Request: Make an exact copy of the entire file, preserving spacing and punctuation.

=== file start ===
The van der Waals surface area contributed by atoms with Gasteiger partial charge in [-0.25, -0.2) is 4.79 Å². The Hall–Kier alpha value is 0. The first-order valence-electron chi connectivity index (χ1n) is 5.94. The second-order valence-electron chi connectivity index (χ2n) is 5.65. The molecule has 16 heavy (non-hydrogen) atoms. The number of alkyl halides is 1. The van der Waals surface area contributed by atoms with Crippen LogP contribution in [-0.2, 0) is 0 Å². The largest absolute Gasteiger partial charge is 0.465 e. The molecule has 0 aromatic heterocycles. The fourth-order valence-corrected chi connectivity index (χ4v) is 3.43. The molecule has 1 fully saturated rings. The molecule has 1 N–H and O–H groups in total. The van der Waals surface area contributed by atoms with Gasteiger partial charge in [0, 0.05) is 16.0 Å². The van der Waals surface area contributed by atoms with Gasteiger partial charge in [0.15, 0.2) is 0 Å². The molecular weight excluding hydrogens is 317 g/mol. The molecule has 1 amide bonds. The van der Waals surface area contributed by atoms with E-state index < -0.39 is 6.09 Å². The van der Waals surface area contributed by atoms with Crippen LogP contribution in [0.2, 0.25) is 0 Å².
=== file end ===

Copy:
The van der Waals surface area contributed by atoms with Gasteiger partial charge in [-0.25, -0.2) is 4.79 Å². The Hall–Kier alpha value is 0. The first-order valence-electron chi connectivity index (χ1n) is 5.94. The second-order valence-electron chi connectivity index (χ2n) is 5.65. The molecule has 16 heavy (non-hydrogen) atoms. The number of alkyl halides is 1. The van der Waals surface area contributed by atoms with Crippen LogP contribution in [-0.2, 0) is 0 Å². The largest absolute Gasteiger partial charge is 0.465 e. The molecule has 0 aromatic heterocycles. The fourth-order valence-corrected chi connectivity index (χ4v) is 3.43. The molecule has 1 fully saturated rings. The molecule has 1 N–H and O–H groups in total. The van der Waals surface area contributed by atoms with Gasteiger partial charge in [0, 0.05) is 16.0 Å². The van der Waals surface area contributed by atoms with Gasteiger partial charge in [0.15, 0.2) is 0 Å². The molecular weight excluding hydrogens is 317 g/mol. The molecule has 1 amide bonds. The van der Waals surface area contributed by atoms with E-state index < -0.39 is 6.09 Å². The van der Waals surface area contributed by atoms with Crippen LogP contribution in [0.2, 0.25) is 0 Å².